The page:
Guidelines for the Prevention of Stroke in Patients With Stroke and Transient Ischemic Attack: A Guideline for Healthcare Professionals From the American Heart Association/American Stroke Association

Perspective:

The following are 10 points to remember about these guidelines for prevention of stroke in patients with stroke and transient ischemic attack (TIA):

1. Initiation of blood pressure (BP) therapy is indicated for previously untreated patients with ischemic stroke or TIA who, after the first several days, have an established BP ≥140 mm Hg systolic or ≥90 mm Hg diastolic (Class I; Level of Evidence B). Initiation of therapy for patients with BP <140 mm Hg systolic and <90 mm Hg diastolic is of uncertain benefit (Class IIb; Level of Evidence C).

2. Statin therapy with intensive lipid-lowering effects is recommended to reduce risk of stroke and cardiovascular events among patients with ischemic stroke or TIA presumed to be of atherosclerotic origin and a low-density lipoprotein cholesterol (LDL-C) level ≥100 mg/dl with or without evidence for other atherosclerotic cardiovascular disease (ASCVD) (Class I; Level of Evidence B).

3. After a TIA or ischemic stroke, all patients should probably be screened for diabetes mellitus (DM) with testing of fasting plasma glucose, glycated hemoglobin (HbA1c), or an oral glucose tolerance test. Choice of test and timing should be guided by clinical judgment and recognition that acute illness may temporarily perturb measures of plasma glucose. In general, HbA1c may be more accurate than other screening tests in the immediate postevent period (Class IIa; Level of Evidence C).

4. For patients who are able and willing to initiate increased physical activity, referral to a comprehensive, behaviorally oriented program is probably recommended (Class IIa; Level of Evidence C). It is reasonable to conduct a nutritional assessment for patients with a history of ischemic stroke or TIA, looking for signs of overnutrition or undernutrition (Class IIa; Level of Evidence C).

5. A sleep study might be considered for patients with an ischemic stroke or TIA on the basis of the very high prevalence of sleep apnea in this population and the strength of the evidence that the treatment of sleep apnea improves outcomes in the general population (Class IIb; Level of Evidence B).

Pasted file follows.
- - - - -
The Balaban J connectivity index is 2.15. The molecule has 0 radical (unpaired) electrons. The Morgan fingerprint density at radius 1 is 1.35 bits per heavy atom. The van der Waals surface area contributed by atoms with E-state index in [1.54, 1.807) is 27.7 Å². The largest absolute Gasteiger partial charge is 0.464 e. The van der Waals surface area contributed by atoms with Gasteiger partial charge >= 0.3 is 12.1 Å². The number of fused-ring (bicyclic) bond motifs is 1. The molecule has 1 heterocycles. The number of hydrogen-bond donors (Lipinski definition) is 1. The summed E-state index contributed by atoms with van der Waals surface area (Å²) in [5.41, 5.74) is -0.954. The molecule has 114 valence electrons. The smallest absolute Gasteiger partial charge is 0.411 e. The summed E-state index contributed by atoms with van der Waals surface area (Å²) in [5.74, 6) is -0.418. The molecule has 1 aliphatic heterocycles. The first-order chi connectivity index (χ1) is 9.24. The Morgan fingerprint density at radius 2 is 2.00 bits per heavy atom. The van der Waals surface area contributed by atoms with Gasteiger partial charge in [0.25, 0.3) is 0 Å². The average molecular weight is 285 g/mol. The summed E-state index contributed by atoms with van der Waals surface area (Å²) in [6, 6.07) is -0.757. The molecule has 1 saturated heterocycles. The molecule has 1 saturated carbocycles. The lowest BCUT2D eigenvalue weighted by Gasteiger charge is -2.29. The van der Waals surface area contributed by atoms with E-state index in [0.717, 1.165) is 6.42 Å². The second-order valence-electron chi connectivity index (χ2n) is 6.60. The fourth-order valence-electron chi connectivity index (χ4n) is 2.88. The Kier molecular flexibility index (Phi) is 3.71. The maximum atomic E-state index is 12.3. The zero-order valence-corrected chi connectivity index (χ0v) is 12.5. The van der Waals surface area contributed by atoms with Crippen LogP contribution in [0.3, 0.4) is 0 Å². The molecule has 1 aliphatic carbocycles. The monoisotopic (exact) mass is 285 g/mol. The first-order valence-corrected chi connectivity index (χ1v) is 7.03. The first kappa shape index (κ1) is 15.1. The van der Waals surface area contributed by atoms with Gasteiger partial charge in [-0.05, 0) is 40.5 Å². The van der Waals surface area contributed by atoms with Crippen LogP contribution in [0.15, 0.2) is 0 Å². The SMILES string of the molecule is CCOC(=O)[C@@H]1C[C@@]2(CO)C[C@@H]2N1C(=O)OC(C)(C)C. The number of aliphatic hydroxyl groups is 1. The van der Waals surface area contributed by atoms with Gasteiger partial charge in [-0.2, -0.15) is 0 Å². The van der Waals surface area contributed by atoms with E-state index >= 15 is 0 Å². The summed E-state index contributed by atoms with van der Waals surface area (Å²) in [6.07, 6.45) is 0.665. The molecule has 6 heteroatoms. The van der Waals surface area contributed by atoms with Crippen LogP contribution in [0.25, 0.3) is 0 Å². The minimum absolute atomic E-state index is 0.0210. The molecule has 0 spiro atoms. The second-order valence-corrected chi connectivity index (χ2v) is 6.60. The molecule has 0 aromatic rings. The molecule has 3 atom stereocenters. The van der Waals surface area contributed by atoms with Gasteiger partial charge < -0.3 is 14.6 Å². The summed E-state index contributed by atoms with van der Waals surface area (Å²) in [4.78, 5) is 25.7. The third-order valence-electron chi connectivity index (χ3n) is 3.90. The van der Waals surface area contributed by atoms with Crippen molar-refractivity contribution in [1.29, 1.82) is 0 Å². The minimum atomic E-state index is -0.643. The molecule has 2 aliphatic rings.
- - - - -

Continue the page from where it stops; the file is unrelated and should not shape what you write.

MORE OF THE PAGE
6. Carotid angioplasty and stenting (CAS) is indicated as an alternative to carotid endarterectomy (CEA) for symptomatic patients at average or low risk of complications associated with endovascular intervention when the diameter of the lumen of the internal carotid artery is reduced by >70% by noninvasive imaging or >50% by catheter-based imaging or noninvasive imaging with corroboration and the anticipated rate of periprocedural stroke or death is <6% (Class IIa; Level of Evidence B). It is reasonable to consider patient age in choosing between CAS and CEA. For older patients (i.e., older than ≈70 years), CEA may be associated with improved outcome compared with CAS, particularly when arterial anatomy is unfavorable for endovascular intervention (Class IIa; Level of Evidence B).

7. For patients with recent stroke or TIA (within 30 days) attributable to severe stenosis (70%–99% of a major intracranial artery), the addition of clopidogrel 75 mg/d to aspirin for 90 days might be reasonable (Class IIb; Level of Evidence B).

8. For patients who have experienced an acute ischemic stroke or TIA with no other apparent cause, prolonged rhythm monitoring (≈30 days) for atrial fibrillation (AF) is reasonable within 6 months of the index event (Class IIa; Level of Evidence C).

9. Vitamin K antagonist (VKA) therapy (Class I; Level of Evidence A), apixaban (Class I; Level of Evidence A), and dabigatran (Class I; Level of Evidence B) are all indicated for the prevention of recurrent stroke in patients with nonvalvular AF, whether paroxysmal or permanent. The selection of an antithrombotic agent should be individualized on the basis of risk factors, cost, tolerability, patient preference, potential for drug interactions, and other clinical characteristics, including renal function and time in international normalized ratio (INR) therapeutic range if the patient has been taking VKA therapy. Rivaroxaban is reasonable for the prevention of recurrent stroke in patients with nonvalvular AF (Class IIa; Level of Evidence B).

10. Voluntary hospital-based programs for quality monitoring and improvement are recommended to improve adherence to nationally accepted, evidence-based guidelines for secondary stroke prevention (Class I; Level of Evidence C).

Clinical Topics: Anticoagulation Management, Dyslipidemia, Heart Failure and Cardiomyopathies, Invasive Cardiovascular Angiography and Intervention, Lipid Metabolism, Nonstatins, Novel Agents, Sleep Apnea

Keywords: Stroke, Ischemic Attack, Transient, Morpholines, Endarterectomy, Carotid, Pyrazoles, Blood Pressure, Angioplasty, Sleep Apnea Syndromes, Lipoproteins, LDL, Cholesterol, beta-Alanine, Benzimidazoles, Nutrition Assessment, Motor Activity, Pyridones, United States, Diabetes Mellitus


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